World’s Largest Capacitor Manufactoring Japanese Company MURATA Is Moving Out Of China

Japan aspires to eliminate China’s worldwide hegemony in the electronics business. Tokyo has welcomed semiconductor firms worldwide to establish a presence in Japan. Japan is trying to gain complete control of the world semiconductor supply, endangering China’s consumer electronics industry, highly reliant on semiconductor imports.

Japan is focusing on a new industry: capacitors. China is the world’s most significant maker of capacitors. However, this is about to change, as a Japanese capacitor manufacturing behemoth has opted to move production out of the country.

Capacitors are electrical charge storage devices. Capacitors are used to store and transfer energy, filter noise, and sense what is outside of a machine.

Electronic devices have semiconductors used for various purposes, including maintaining a constant voltage, providing “boost” power when the phone is about to run out of charge, and dissipating energy as a temporary power source for a brief time.

Japanese capacitor manufacturing company murata

Murata Manufacturing President Norio Nakajima (Photo by Atsushi Ooka)

Amid the present US-China trade war, Murata Manufacturing aims to reduce its reliance on China. Murata is the world’s largest capacitor manufacturer. It also provides components for the iPhone.The company sells filters to receive radio signals, amplifiers to augment transmit signals, and duplexers to manage incoming and outgoing calls.

Murata’s operations in China aided the Communists in becoming the market leader in capacitors. However, in October 2023, the Japanese capacitor behemoth plans to relocate to Thailand and construct a new plant there. According to Nikkei Asia, Murata President Norio Nakajima stated that the new plant in Thailand would be extended slowly. They plan to grow it to match the current factory in Wuxi, near Shanghai, where Murata manufactures multilayer consumer electronics ceramic capacitors.

Murata Manufacturing is responding to changing geopolitical equations and business conditions. Murata currently depends on China for more than half of its income. However, the capacitor manufacturer expects China’s percentage of its revenues to decline as the company looks to the Indo-Pacific for future growth.”There is a chance of events occurring beyond our control,” stated Norio Nakajima. The Murata President used the example of an unknown scenario, such as the United States putting a technology boycott on China. As a result, it makes sense for Murata to flee the Communist country before anything like this occurs. “We must diversify our supply chain,” he continued. Nakajima also mentioned that its significant customers, such as Apple, are exploring beyond China. This nullifies China’s fundamental advantage. A provider would prefer to be close to its consumers. And if clients begin to migrate away from a particular place, it is pointless to remain there.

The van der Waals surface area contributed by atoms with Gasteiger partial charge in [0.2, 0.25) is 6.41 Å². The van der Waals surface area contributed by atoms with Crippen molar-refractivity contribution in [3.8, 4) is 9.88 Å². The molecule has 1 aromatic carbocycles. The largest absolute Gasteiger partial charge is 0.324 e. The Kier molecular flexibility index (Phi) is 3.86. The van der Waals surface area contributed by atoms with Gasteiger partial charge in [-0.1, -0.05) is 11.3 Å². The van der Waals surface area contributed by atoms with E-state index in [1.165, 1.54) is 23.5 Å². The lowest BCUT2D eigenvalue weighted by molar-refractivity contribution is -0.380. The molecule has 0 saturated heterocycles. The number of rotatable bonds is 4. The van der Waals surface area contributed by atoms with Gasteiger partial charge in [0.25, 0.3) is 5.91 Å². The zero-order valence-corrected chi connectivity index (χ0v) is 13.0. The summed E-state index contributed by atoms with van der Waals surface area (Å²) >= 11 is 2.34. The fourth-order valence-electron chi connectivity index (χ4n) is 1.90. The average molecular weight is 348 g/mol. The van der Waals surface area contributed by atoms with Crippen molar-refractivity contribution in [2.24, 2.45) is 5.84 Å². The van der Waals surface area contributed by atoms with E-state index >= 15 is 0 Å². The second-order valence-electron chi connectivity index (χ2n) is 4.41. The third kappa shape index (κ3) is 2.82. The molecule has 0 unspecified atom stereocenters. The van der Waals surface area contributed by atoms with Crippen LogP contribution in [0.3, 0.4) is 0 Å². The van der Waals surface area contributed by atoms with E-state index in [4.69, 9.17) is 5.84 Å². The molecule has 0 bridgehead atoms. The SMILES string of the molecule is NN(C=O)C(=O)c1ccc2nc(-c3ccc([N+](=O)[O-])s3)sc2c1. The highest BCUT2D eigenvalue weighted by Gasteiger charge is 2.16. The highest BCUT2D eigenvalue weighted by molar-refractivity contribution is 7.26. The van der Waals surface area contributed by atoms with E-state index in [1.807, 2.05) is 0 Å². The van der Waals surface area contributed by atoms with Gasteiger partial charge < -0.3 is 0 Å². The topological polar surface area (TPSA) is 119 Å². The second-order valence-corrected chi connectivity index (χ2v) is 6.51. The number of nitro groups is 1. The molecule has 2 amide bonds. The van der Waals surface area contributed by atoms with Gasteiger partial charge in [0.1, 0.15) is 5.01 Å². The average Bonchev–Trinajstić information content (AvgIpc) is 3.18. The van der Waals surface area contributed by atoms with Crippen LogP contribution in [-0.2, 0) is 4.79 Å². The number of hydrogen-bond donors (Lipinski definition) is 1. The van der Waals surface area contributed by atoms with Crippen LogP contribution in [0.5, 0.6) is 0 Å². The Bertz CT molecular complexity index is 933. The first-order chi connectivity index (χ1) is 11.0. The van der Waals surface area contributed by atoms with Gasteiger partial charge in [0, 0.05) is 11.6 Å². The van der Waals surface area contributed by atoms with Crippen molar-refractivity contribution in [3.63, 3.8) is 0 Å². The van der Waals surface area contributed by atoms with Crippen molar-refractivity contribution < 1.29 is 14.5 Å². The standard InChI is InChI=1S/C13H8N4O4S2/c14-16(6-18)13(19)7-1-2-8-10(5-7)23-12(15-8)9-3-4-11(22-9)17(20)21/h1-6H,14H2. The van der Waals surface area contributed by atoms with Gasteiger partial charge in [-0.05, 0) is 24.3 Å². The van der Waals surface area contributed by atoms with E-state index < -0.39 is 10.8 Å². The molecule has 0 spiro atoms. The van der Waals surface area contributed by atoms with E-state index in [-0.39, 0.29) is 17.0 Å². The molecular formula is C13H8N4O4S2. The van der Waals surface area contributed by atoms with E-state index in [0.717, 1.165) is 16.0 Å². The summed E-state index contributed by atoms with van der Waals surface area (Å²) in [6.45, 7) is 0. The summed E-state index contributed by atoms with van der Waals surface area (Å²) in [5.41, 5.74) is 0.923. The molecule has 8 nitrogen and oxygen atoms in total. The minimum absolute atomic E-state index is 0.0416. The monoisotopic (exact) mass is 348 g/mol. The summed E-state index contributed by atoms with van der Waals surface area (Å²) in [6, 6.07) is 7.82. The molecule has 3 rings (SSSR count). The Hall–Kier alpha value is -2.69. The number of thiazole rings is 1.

With changing demographics, China is also losing the advantage of cheap labor and a large working class. “Today’s most populated country may be China, but in 2030, it will be India, and farther down the road, Africa,” Murata President remarked.”Will those economies align with China or the United States?” he continued. We’re unsure. In both cases, we should be able to respond.”

Capacitor company Murata President

Murata’s Nakajima believes there is a need to diversify away from China because of “a risk of events happening beyond our control,” such as Washington imposing a technology ban on it. (Photo by Atsushi Ooka)

The population of China is rapidly declining. According to some estimates, China’s population is expected to halve in the next 45 years. China’s population is rapidly aging due to a low birth rate of 1.3 and a longer life expectancy. China will have more than 35% of its population of people over the age of retirement by the year 2050. This will eliminate the driving force behind China’s manufacturing prowess: low-cost, plentiful labor. As a result, international firms and manufacturing behemoths like Murata see little use in sticking with Beijing and are transferring production elsewhere.



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